First, they take the NAC
A decade or so ago, a couple of my colleagues were sitting in a famous Montreal delicatessen and realized they were sitting next to two celebrities -- Leonard Cohen and Pierre Trudeau, heads bowed in deep conversation, sipping milkshakes. It shouldn't have been a surprise -- these two Montreal icons, ladies' men in their times, obviously enjoyed an enduring friendship. When Trudeau died in the fall of 2000, Cohen was one of the pallbearers at the funeral. Click here for one of Jean-Marc Carisse's legendary photographs, or better yet, go to Carisse's lovely gallery/cafe on Sussex Drive in Ottawa.
Last night, for the first time in more than 20 years, Cohen performed a concert in Ottawa. While there were no overt political statements during the incredible, three-hour performance -- beyond a grateful reference to the troops in Afghanistan when Cohen introduced his song Anthem -- it did have a Liberal feel.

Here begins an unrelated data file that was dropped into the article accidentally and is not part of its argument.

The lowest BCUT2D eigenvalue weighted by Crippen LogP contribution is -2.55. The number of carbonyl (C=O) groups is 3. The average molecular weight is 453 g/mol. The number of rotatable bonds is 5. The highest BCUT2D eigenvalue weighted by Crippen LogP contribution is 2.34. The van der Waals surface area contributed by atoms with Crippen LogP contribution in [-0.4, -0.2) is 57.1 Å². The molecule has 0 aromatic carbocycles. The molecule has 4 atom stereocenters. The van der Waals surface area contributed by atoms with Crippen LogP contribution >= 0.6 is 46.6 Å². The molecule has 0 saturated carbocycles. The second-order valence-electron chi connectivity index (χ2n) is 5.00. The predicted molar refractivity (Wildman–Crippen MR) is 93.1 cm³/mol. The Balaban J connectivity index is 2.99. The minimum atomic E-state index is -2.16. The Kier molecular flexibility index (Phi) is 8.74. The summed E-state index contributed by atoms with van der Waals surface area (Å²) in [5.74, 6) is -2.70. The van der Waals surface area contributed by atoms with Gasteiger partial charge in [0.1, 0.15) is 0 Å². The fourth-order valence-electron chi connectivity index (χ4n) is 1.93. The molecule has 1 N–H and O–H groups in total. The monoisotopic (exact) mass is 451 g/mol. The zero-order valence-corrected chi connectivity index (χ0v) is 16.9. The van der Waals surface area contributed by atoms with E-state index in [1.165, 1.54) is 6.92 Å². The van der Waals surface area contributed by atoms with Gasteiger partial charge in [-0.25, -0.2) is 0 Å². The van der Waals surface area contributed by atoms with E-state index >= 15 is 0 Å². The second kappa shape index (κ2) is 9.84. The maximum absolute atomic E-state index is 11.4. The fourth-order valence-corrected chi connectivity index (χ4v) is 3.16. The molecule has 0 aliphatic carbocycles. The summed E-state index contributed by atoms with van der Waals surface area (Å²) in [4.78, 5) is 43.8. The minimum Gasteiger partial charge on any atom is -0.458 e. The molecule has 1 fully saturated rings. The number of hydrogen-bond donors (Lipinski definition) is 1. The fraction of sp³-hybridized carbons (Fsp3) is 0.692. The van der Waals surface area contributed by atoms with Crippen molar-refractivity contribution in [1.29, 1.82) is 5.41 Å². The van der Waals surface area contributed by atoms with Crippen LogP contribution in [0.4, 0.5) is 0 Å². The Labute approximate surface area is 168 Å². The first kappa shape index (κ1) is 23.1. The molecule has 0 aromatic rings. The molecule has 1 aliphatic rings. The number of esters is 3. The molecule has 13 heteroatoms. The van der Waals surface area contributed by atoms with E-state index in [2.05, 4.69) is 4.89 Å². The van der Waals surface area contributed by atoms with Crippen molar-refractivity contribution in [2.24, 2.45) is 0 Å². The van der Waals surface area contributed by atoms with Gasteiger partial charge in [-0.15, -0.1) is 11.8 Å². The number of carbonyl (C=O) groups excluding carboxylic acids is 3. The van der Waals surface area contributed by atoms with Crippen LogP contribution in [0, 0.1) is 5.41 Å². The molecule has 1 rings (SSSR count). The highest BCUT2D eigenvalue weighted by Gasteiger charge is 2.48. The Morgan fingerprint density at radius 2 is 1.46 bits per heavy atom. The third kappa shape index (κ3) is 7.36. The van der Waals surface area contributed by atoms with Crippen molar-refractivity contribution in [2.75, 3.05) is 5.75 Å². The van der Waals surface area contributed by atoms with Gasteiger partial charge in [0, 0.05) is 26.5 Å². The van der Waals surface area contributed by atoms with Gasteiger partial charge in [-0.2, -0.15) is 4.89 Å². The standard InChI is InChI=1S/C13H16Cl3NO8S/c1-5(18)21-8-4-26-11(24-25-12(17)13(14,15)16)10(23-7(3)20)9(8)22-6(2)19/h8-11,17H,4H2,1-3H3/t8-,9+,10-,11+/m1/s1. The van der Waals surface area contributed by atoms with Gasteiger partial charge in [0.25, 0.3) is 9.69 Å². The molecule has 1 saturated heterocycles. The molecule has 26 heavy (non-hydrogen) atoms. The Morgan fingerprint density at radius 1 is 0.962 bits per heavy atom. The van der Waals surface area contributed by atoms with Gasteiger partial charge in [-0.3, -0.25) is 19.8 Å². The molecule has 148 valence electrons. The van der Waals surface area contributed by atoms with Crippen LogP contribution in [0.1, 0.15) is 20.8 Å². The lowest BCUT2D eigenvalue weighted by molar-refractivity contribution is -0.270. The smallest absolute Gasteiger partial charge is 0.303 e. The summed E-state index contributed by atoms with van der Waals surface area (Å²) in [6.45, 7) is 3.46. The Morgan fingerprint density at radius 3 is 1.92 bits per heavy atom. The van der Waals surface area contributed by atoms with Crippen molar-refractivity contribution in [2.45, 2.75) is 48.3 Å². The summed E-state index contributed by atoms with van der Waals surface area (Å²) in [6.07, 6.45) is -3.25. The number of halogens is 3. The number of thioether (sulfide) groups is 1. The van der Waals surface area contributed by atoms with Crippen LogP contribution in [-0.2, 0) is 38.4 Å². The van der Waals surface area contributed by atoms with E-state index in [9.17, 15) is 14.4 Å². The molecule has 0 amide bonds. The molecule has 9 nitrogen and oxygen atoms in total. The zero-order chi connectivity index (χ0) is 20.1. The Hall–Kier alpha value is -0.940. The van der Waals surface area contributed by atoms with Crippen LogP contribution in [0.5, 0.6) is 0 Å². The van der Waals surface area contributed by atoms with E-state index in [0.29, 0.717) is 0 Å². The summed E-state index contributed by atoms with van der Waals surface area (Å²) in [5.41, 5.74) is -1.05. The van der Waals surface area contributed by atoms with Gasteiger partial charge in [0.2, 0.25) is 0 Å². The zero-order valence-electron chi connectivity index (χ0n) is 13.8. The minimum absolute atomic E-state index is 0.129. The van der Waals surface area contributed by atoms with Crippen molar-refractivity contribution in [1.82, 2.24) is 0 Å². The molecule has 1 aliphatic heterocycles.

Liberal leader Michael Ignatieff and his wife, Zsuzsanna, sat in a box overlooking the stage at the National Arts Centre, along with NAC head Peter Herndorff. They were on their feet, along with the rest of the audience, through multiple standing ovations and Cohen's awe-inspiring encore. Former governor-general Adrienne Clarkson and husband John Ralston Saul were also in the audience. And Justin Trudeau, son of Cohen's old friend and now an MP himself, was sitting up in the front rows of the sold-out performance.
It could be that the second show, tonight, will be more dotted with Conservative celebrities. But it was hard to shake the feeling last night, watching Cohen and his audience, that for Liberals, he's their man.